Wednesday, October 01, 2014

Retreat

Def: The basic backwards movement in fencing.

Thus I take a giant step backwards to a new subject. Wasn't that smooth? Ha!  ;-)

Homemade épeé – or foil?
As you may remember, Brian got to wield a plastic sword and "Fight a Knight" at the Renaissance Festival on Labor Day. But that was not his first taste of, nor initial interest shown in, swordplay. Don't ask me why (testosterone?), but least a year ago he created a pair of fencing tools and has been entreating his dad and me to spar with him off and on ever since. After his experience at the Renaissance Festival, he asked if he could take lessons. Hmm, that seemed like a positive way to channel his interest and energy, so I turned to the internet to see if there is a fencing club in Salem. Not only is there a fencing club in Salem, they offer a weekly homeschool fencing/PE class! I reserved a spot in the next session for Brian . . . then well before it started, a Groupon for deeply discounted fencing lessons at the same club landed in my inbox. Well, obviously this was meant to be! The offer didn't include the homeschool class, but the evening Learn to Fence class actually worked out better for our schedule.
The first four weeks culminated on Monday with sparring practice. A maestro who taught fencing at Willamette University for 27 years came for the occasion, along with one of his students. Brian got to spar with both of them; sparring with the maestro (below) was a memorable experience.
The second (and last) four weeks Brian will take both Beginning Foil and Beginning Épeé (one session of each per week). He would LOVE to continue his classical training; we'll have to see what the budget can bear. At least we have ideas for birthday and Christmas!

That's it for this retreat from the usual subjects at . . .

Tuesday, September 30, 2014

Did you miss me?

I haven't had time to post. The only people noticing this may be my parents (Hi, Mom and Dad!), but it bugs me. I have lots of things to document, but haven't had the luxury of time to sit and organize my thoughts and photos. (I don't know about the rest of you bloggers, but it takes me quite a bit of time to create a post. Maybe it's the graphic designer and editor in me; my sister once called me a wordsmith.) And as more things back up in the blogging pipeline, it gets harder to pull pieces out to post about.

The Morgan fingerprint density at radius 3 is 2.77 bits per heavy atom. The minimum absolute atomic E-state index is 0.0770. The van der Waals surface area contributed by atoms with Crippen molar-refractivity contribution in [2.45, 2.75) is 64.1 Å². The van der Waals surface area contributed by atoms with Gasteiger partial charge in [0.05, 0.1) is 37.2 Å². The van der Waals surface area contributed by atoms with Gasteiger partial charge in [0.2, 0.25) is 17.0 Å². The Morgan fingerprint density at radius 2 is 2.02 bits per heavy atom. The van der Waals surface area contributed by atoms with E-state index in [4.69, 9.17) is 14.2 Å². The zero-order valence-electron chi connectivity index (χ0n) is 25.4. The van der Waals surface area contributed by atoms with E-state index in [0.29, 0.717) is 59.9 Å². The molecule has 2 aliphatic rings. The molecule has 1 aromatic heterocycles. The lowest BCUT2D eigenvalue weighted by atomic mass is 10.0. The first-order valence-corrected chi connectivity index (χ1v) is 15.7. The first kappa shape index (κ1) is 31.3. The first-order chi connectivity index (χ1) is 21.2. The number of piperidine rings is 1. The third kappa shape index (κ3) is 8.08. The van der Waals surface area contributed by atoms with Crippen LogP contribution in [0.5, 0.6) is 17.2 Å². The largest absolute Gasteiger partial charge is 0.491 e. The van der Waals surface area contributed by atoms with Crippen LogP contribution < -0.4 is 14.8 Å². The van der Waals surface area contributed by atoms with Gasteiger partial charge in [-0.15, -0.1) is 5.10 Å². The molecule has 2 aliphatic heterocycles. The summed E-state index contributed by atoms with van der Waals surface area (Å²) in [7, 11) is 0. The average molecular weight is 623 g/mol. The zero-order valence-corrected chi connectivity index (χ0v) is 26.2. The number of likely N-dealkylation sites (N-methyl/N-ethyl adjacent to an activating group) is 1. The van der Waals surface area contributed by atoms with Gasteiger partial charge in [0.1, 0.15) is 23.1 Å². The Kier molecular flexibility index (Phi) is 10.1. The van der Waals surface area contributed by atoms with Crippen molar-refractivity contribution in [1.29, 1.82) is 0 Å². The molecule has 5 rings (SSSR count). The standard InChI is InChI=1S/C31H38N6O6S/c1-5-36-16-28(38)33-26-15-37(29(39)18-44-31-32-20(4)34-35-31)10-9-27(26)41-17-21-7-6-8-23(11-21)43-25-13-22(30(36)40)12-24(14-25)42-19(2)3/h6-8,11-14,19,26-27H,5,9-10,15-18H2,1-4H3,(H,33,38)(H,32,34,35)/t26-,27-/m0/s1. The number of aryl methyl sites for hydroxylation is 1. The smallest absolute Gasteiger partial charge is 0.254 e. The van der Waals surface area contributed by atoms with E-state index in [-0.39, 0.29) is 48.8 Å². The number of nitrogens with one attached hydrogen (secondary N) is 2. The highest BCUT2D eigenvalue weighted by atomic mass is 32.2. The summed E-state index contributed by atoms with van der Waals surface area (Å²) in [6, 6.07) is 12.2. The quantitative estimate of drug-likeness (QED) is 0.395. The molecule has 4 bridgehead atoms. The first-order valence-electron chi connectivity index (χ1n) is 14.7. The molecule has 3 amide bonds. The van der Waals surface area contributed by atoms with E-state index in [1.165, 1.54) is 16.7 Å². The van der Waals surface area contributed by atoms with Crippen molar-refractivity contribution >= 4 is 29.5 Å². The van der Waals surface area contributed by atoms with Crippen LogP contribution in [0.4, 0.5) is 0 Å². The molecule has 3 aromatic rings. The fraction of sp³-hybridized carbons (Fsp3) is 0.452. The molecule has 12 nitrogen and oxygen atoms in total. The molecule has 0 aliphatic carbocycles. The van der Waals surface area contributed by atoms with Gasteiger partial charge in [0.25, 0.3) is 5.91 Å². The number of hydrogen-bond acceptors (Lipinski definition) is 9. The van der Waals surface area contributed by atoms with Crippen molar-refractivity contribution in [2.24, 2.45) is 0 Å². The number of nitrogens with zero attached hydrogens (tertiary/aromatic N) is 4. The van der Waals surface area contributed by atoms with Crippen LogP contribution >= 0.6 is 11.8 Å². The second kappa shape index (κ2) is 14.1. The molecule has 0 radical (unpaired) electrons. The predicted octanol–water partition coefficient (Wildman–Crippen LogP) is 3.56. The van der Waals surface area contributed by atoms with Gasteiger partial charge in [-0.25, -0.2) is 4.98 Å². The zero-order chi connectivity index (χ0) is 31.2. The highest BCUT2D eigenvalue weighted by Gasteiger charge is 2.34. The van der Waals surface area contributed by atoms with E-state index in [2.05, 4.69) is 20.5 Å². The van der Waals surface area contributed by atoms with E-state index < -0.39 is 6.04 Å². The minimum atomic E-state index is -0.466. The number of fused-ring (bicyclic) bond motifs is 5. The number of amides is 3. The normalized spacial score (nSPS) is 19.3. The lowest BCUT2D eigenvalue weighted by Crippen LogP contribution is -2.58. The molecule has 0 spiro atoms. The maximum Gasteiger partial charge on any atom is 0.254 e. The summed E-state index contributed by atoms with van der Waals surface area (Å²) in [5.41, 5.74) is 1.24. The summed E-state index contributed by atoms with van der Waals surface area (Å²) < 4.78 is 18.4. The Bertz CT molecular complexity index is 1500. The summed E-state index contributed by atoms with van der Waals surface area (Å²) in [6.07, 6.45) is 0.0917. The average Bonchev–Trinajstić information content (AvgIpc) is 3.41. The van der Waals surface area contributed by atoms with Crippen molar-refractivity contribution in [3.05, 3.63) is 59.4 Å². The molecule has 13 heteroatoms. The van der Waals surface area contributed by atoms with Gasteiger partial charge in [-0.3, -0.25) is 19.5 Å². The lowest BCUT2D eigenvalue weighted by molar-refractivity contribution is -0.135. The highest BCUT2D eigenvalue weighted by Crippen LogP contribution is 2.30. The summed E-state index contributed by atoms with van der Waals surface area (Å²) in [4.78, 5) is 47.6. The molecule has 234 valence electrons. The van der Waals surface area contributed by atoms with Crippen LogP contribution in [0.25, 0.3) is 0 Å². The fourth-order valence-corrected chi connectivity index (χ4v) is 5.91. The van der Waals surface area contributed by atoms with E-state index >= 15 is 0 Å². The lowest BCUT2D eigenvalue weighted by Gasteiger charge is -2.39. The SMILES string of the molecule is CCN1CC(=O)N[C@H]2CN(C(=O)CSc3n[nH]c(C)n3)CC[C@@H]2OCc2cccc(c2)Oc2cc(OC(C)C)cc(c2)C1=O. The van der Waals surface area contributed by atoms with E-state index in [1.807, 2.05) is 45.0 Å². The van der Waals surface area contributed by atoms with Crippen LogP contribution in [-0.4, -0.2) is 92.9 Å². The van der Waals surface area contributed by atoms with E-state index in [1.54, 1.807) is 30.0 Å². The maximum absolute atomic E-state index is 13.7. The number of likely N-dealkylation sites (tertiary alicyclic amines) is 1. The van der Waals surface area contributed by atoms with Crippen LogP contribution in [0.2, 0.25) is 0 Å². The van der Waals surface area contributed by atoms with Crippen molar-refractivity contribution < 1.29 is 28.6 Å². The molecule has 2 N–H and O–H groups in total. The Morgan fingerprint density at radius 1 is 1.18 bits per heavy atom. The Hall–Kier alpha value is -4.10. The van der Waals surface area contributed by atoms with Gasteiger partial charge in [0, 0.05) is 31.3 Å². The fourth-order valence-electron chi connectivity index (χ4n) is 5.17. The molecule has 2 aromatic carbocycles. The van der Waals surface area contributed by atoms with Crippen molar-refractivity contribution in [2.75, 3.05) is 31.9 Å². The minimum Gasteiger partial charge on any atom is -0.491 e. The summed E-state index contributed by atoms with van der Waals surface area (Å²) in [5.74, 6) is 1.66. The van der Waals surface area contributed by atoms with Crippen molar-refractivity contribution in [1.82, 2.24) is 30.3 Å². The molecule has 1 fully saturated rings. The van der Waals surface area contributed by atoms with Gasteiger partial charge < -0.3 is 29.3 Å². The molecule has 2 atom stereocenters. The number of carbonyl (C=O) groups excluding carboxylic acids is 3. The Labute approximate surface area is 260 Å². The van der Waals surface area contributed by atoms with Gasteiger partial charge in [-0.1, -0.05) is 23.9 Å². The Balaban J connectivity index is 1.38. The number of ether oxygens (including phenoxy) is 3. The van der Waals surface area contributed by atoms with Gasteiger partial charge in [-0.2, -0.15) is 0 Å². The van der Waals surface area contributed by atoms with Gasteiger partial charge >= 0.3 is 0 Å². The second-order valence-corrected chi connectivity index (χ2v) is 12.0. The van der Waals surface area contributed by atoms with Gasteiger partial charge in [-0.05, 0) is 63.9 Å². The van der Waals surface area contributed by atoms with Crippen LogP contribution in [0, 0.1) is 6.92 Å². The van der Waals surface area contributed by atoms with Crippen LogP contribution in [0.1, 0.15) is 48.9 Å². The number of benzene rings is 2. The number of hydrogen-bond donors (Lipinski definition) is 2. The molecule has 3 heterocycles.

So let me start with this:
I got to have a tea party!

Sunday afternoon I drove over to the Oregon Flock & Fiber Festival in Canby to meet up with friends.

Franna (who brought Vienna, above), Shelly, Laura, and Jeannie were the ladies on my to-see list; I also got to see Wally, Dusty, Suzie, Troy and Loren. Sadly, I'm not good at getting photos of my friends, and I'm just not into the selfie craze. But I did get a snap of Shelly holding Vienna for me:
As for shopping, I was a good girl. ;-) I found one perfect skein of yarn for Artesian while browsing with Shelly and Dusty, and fell in love with some American Top Laura hand-painted and was demo-spinning in her booth.
Fiber inspired by the North Santiam Pass; yarn that reflects the clouds
I am feeling a definite connection of place with my purchases, as the colors all sing "NW Oregon" to me. The hand-towel in the photo plays perfectly into the color scheme, too, although it wasn't a purchase. It was a gift from Laura  – my first hand-woven item! Laura followed me home to spend the night, so we got in more quality time together. I'll share some of that in my next post – whenever I can get it done.

That's it for now from . . .

Thursday, September 25, 2014

Project notes

The hat pattern is Able Cables, and it's a free Ravelry download. (Not a member of Ravelry yet? Why not? Best resource on the planet for knitters!) Next up will be these mittens in the same yarn. Big "cables" on the head, little cables on the hands.  ;-)  Then I plan to knit this for ME. I've adored the design since I first saw it, and this week I got a coupon from Romi so I could get the pattern for FREE; whee!

Today I processed the remaining pears with a few apples to fill seven quarts of gingered sauce.

Now to tackle the apples on my laden tree at . . .